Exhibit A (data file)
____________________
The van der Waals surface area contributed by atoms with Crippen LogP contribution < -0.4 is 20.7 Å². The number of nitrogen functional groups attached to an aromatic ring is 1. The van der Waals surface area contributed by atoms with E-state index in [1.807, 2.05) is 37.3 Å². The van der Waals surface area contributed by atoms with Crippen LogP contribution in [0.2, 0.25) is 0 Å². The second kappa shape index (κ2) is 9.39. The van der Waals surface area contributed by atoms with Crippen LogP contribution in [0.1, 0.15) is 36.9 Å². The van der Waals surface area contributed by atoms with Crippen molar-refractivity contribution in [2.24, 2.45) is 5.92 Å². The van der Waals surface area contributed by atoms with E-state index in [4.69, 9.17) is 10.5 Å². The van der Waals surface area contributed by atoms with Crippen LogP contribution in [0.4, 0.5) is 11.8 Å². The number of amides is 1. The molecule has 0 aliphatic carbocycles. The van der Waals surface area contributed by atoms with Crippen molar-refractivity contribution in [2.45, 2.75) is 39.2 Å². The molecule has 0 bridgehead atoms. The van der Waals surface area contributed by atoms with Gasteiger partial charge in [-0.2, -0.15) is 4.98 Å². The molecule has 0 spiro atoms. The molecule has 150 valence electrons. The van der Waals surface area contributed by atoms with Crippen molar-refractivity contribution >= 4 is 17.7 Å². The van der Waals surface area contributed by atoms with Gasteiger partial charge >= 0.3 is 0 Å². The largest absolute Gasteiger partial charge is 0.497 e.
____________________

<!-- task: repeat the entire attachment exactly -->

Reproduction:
The van der Waals surface area contributed by atoms with Crippen LogP contribution < -0.4 is 20.7 Å². The number of nitrogen functional groups attached to an aromatic ring is 1. The van der Waals surface area contributed by atoms with E-state index in [1.807, 2.05) is 37.3 Å². The van der Waals surface area contributed by atoms with Crippen LogP contribution in [0.2, 0.25) is 0 Å². The second kappa shape index (κ2) is 9.39. The van der Waals surface area contributed by atoms with Crippen LogP contribution in [0.1, 0.15) is 36.9 Å². The van der Waals surface area contributed by atoms with Crippen molar-refractivity contribution in [2.24, 2.45) is 5.92 Å². The van der Waals surface area contributed by atoms with E-state index in [4.69, 9.17) is 10.5 Å². The van der Waals surface area contributed by atoms with Crippen LogP contribution in [0.4, 0.5) is 11.8 Å². The number of amides is 1. The molecule has 0 aliphatic carbocycles. The van der Waals surface area contributed by atoms with Crippen molar-refractivity contribution in [2.45, 2.75) is 39.2 Å². The molecule has 0 bridgehead atoms. The van der Waals surface area contributed by atoms with Gasteiger partial charge in [-0.2, -0.15) is 4.98 Å². The molecule has 0 spiro atoms. The molecule has 150 valence electrons. The van der Waals surface area contributed by atoms with Crippen molar-refractivity contribution >= 4 is 17.7 Å². The van der Waals surface area contributed by atoms with Gasteiger partial charge >= 0.3 is 0 Å². The largest absolute Gasteiger partial charge is 0.497 e.